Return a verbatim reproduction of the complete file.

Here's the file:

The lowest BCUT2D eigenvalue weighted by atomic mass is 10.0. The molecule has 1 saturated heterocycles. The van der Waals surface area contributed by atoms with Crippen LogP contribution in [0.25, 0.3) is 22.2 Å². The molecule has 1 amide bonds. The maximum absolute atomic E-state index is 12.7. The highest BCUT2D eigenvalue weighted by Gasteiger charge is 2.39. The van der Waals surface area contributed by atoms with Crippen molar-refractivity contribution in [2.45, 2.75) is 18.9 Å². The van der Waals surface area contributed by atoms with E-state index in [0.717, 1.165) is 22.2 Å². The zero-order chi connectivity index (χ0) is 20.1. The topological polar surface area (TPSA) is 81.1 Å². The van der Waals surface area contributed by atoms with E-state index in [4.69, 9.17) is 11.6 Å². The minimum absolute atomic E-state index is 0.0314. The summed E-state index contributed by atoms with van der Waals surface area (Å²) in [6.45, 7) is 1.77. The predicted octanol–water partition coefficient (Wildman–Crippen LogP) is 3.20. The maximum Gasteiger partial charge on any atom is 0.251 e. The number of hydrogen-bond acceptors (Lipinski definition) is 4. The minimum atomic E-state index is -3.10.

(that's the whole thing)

The lowest BCUT2D eigenvalue weighted by atomic mass is 10.0. The molecule has 1 saturated heterocycles. The van der Waals surface area contributed by atoms with Crippen LogP contribution in [0.25, 0.3) is 22.2 Å². The molecule has 1 amide bonds. The maximum absolute atomic E-state index is 12.7. The highest BCUT2D eigenvalue weighted by Gasteiger charge is 2.39. The van der Waals surface area contributed by atoms with Crippen molar-refractivity contribution in [2.45, 2.75) is 18.9 Å². The van der Waals surface area contributed by atoms with E-state index in [0.717, 1.165) is 22.2 Å². The zero-order chi connectivity index (χ0) is 20.1. The topological polar surface area (TPSA) is 81.1 Å². The van der Waals surface area contributed by atoms with E-state index in [4.69, 9.17) is 11.6 Å². The minimum absolute atomic E-state index is 0.0314. The summed E-state index contributed by atoms with van der Waals surface area (Å²) in [6.45, 7) is 1.77. The predicted octanol–water partition coefficient (Wildman–Crippen LogP) is 3.20. The maximum Gasteiger partial charge on any atom is 0.251 e. The number of hydrogen-bond acceptors (Lipinski definition) is 4. The minimum atomic E-state index is -3.10.